What You Should Know About Jack In The Box's First Plant-Based Menu Item

Those who are looking for a meatless future, look no further than Reno, Nevada, or Monterey or Salinas, California. Forbes reported on October 15 that these three locations will serve as test sites for Jack in the Box's new Unchicken Sandwich. From October 15 to December 12, or until they run out of supplies, Jack in the Box will offer their substitute chicken sandwich with mayo, lettuce, and tomato in their classic or spicy flavor options for $6.99.

"As the industry continues to show a continued interest and increase in plant-based food consumption, our Jack's Unchicken Sandwiches are a timely, enticing addition to menus for meat and plant eaters alike," Jennifer Kennedy, Senior Vice President of and chief product and innovation officer for Jack in the Box explained. "If the test is successful, hopefully it will usher in a runway of further innovation in this lane."

The news of Jack in the Box's foray into meatless fast food products arrived at the same time as Food Beast's notice that the franchise is offering chicken-scented masks for free on October 23. These masks, as their webpage for them makes pains to note, are brought to you by "Jack's new Unchicken Sandwich." The connection between the two seems to be symbolic substitutes for poultry. It'll be worth seeing, however, whether many customers use these masks and if so, if wearing the scent of chicken for hours causes them to visit Jack in the Box again.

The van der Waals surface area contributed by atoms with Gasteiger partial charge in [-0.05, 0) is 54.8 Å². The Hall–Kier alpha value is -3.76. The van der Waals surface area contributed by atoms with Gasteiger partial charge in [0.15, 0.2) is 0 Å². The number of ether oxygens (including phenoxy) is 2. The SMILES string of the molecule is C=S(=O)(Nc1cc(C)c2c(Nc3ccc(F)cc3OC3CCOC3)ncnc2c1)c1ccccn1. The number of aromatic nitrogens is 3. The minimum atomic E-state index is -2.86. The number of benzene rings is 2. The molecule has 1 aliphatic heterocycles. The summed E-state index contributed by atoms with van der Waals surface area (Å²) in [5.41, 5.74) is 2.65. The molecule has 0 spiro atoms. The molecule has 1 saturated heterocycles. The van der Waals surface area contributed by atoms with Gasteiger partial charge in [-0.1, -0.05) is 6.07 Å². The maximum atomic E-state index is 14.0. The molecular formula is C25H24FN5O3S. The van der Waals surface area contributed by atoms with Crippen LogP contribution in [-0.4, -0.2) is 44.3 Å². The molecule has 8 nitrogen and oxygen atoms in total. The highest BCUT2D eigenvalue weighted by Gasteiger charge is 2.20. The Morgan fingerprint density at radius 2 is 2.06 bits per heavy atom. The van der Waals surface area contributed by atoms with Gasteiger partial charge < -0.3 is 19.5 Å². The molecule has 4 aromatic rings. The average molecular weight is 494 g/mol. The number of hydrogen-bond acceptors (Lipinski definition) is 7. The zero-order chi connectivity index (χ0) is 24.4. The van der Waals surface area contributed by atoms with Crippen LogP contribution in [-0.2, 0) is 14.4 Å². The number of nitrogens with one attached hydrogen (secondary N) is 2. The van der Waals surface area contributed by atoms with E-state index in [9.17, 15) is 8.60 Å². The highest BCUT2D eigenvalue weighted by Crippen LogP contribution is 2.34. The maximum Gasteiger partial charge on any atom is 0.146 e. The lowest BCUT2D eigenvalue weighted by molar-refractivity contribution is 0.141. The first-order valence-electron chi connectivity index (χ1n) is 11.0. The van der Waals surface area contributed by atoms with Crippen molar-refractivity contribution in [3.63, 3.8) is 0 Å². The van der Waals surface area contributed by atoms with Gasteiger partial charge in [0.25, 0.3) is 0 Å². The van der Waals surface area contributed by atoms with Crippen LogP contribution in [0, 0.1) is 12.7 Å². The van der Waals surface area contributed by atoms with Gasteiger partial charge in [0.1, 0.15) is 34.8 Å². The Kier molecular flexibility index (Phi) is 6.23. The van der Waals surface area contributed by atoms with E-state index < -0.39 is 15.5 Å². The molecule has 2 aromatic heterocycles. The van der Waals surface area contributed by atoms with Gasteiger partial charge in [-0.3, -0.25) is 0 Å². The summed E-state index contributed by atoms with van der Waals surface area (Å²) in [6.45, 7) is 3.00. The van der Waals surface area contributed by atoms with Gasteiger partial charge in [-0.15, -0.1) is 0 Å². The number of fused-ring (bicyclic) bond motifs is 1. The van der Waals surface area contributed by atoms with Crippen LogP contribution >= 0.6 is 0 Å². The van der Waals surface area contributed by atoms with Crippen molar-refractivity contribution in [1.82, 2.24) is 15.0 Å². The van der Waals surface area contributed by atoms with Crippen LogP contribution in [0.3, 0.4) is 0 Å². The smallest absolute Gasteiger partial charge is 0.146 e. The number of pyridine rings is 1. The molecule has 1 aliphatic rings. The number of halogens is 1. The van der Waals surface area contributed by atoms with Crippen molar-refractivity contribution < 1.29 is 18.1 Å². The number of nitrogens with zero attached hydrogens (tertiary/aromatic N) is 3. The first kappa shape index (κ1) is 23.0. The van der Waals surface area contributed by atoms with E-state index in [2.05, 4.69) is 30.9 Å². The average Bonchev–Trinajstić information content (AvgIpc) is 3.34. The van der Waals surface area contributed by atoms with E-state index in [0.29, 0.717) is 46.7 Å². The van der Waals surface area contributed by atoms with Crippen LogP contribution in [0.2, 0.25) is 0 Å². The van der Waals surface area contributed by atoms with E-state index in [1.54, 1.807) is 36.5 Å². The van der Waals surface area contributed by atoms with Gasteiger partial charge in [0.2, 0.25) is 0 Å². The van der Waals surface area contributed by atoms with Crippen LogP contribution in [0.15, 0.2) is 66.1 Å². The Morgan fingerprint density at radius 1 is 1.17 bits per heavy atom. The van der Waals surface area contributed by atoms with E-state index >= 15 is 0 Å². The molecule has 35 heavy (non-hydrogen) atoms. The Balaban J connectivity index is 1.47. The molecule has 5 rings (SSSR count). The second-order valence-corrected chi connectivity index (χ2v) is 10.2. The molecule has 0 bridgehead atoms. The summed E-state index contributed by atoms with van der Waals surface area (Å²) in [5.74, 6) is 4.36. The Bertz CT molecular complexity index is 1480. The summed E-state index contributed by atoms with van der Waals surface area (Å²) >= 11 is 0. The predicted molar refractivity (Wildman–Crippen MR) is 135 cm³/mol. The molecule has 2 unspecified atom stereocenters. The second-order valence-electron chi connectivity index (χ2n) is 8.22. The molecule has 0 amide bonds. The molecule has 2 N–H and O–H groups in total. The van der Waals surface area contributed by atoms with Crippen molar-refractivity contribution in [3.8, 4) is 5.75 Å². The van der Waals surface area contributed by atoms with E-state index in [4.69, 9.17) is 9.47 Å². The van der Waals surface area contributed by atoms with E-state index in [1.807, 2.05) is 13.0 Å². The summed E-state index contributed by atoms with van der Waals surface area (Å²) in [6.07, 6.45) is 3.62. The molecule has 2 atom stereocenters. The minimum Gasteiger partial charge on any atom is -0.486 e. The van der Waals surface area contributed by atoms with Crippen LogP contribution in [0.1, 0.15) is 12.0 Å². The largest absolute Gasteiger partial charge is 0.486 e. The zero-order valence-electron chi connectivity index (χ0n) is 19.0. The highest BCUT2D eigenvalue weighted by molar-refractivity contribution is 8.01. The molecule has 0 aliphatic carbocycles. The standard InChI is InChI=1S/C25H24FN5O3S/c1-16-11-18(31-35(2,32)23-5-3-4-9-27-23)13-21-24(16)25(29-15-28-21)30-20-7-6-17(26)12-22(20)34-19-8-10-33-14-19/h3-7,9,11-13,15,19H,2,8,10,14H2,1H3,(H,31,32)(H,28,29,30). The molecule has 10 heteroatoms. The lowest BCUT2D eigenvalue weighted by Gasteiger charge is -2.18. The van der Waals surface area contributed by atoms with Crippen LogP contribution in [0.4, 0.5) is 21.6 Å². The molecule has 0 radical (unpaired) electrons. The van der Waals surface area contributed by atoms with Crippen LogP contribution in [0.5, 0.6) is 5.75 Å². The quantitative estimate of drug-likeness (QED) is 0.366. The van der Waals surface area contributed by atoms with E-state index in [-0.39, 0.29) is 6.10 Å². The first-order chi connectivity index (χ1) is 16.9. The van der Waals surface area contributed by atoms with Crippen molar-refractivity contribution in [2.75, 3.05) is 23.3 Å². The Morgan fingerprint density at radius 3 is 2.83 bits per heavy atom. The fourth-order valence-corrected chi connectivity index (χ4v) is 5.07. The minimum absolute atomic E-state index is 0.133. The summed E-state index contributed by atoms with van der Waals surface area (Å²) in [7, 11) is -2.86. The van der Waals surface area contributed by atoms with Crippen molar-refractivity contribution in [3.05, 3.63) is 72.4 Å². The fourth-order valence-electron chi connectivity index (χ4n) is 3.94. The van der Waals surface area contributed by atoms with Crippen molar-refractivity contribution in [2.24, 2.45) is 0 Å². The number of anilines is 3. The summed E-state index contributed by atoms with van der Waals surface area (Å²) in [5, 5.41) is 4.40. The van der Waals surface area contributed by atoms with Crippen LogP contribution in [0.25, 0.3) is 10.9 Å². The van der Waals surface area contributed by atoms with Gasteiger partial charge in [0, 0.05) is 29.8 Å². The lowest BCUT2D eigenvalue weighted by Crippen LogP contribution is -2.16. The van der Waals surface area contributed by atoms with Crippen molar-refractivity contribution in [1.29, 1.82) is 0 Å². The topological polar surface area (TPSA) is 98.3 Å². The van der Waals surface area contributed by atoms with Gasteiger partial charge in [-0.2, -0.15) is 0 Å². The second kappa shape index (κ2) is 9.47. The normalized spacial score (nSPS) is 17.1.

To cruelty free and beyond!

As the Forbes piece notes, the story of the coronavirus wreaking havoc upon the fast food industry has overshadowed the progress made by these companies — with the notably obvious exception of Arby's — in introducing meatless protein options to their menus. In fact, this is the second chicken-less chicken experiment conducted in this industry in the last couple of years.

In August, Farming Independent reported that KFC was testing their plant-based nuggets and wings in Atlanta, Georgia. However, the highly processed food product is barely healthier than the chicken original, as the board-certified and licensed dietitian-nutritionist Whitney Stuart told Insider: "At the end of the day, we're aiming for a natural, whole food, and this isn't it."

Still, with Jack in the Box's entrance onto the faux chicken arena, a new competition has begun. Dubbed "Chicken Wars with a Plant-Based Twist" by The Food Institute, Jack in the Box and KFC are set to compete over the market share of non-carnivorous fast food aficionados. Their efforts are being matched abroad by the British chicken chain Nando's with their pea protein-based The Great Imitator and Fazena Futuro, a Brazillian-based foodtech company. 

Further implementations of these runs could be in doubt, says Insider, as it's unclear whether KFC will commit to developing a non-meat cooking situation to stop risks of contamination. Similarly, The Food Institute notes that Nandos's option isn't vegan as the threat of cross-contamination remains. Perhaps conditions are perfect for Jack in the Box to disrupt the party.